You should seek the advice of your physician if you have the following symptoms:

  • If a headache is aggravated by coughing, bending over, exertion or sexual activity,
  • If it is associated with fever and neck stiffness, with vomiting or nausea, with seizures and changes in speech and changes in behavior,
  • If it is related to any recent trauma or injury,
  • If it is persistent and affect the quality of life,
  • If a headache is worsened even with the use of medications.

1) Tension headaches

The common signs and symptoms are

  • Pain associated with band-like tightness or pressure and may encircle the head. The pressure is felt at the temples and all over the forehead. Bilateral pain (pain on both the sides) is usually seen.
  • Nausea and vomiting are not seen in this type and is not aggravated by sound and light.
  • The quality of life is not affected much and the patient can follow normal daily routine.

2) Cluster headaches

  • The pain comes in groups (as clusters) separated by pain-free periods. The pain can last from months to years and no headache is seen for a few months to years. They often wake the patient in the middle of the night,
  • Each episode of the pain may last from 30-90 seconds. It is excruciating pain and usually occurs behind or around the eyes. The nose on the affected side may become runny or congested and eyes may be watery, swollen or inflamed.
  • They may be hereditary and may be triggered by sleep pattern changes, medications such as nitroglycerin, alcohol consumption, cigarette smoking and, some foods like smoked meats and chocolate.
  • According to a study done in the midst of a cluster headache, brain scans were performed on patients and, abnormal activity was observed in the hypothalamus.
  • These patients must regularly be counseled as they might develop suicidal tendencies (due to excruciating and throbbing pain).

3) Rebound headaches

They wake the patient during sleep in the early hours. A such headache occurs almost every day. They can be relieved by painkillers, but the headache rebounds as the medication wear off. The common signs and symptoms seen are:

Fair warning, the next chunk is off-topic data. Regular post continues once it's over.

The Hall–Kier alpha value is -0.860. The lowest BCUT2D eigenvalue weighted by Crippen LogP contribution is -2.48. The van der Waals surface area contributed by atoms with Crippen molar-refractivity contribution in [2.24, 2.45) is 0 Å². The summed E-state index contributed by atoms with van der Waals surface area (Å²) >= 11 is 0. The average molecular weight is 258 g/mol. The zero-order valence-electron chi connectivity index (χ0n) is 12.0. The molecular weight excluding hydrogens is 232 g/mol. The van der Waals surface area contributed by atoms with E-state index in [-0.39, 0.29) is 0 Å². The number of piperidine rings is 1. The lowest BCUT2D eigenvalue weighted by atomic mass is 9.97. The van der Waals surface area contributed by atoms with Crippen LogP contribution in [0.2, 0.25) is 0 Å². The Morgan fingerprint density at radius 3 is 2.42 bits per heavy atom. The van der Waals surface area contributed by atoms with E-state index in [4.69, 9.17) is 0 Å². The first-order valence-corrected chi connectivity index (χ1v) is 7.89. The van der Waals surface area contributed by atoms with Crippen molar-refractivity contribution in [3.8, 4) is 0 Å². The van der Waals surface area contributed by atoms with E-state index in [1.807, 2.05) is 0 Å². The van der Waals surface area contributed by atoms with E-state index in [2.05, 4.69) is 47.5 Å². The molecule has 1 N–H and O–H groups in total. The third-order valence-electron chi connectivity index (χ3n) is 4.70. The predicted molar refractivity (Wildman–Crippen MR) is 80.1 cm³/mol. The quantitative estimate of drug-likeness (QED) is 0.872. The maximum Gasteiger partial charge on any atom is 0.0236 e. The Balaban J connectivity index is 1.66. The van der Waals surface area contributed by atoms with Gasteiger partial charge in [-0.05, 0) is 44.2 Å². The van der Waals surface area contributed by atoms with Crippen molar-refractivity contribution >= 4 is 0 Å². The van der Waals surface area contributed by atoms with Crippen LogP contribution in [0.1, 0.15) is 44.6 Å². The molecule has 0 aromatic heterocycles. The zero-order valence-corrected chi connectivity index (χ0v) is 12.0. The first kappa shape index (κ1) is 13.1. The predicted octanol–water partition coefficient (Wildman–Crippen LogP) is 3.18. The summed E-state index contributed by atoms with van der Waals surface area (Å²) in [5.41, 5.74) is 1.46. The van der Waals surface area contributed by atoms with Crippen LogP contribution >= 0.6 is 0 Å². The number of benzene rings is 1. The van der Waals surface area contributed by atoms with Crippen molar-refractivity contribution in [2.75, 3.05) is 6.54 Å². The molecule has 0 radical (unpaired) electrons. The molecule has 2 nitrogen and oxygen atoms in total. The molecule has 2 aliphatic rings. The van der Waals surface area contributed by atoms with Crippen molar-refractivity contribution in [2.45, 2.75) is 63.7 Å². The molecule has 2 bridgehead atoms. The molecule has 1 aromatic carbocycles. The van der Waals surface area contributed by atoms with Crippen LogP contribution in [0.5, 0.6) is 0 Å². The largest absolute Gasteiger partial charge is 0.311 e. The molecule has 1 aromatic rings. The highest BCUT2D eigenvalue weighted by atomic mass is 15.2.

• Nausea
  • Restlessness
  • Irritability
  • Difficulty in concentration
  • Memory problems

Risk factors

The common risk factors of a headache are:

  • Anxiety
  • Depression
  • Female sex
  • Sleep disturbances
  • Snoring
  • Obesity
  • Caffeine overuse
  • Overuse of painkillers for a headache
  • Chronic pain conditions

1) Tension headaches: These risk factors are caused by the tightening of muscles in the neck like teeth clenching and grinding, anxiety, depression, gum chewing in children, spondylosis or arthritis in the neck and overweight. Emotional stress, anger, fatigue, smoking, little physical activity and, disturbed sleep are other risk factors.

2) A migraine: Loud or sudden noises, disturbed sleep, emotional events, skipping meals, excessive alcohol use, and hangovers. Food products such as aged cheeses, fermented or pickled foods, chocolate, and processed foods. Other risk factors include medications like birth control pills, changes during menstruation, glaring lights, perfumes, and odors.

3) Cluster headaches: The major risk factor is smoking as this type is often seen in smokers. Another risk factor isa head injury.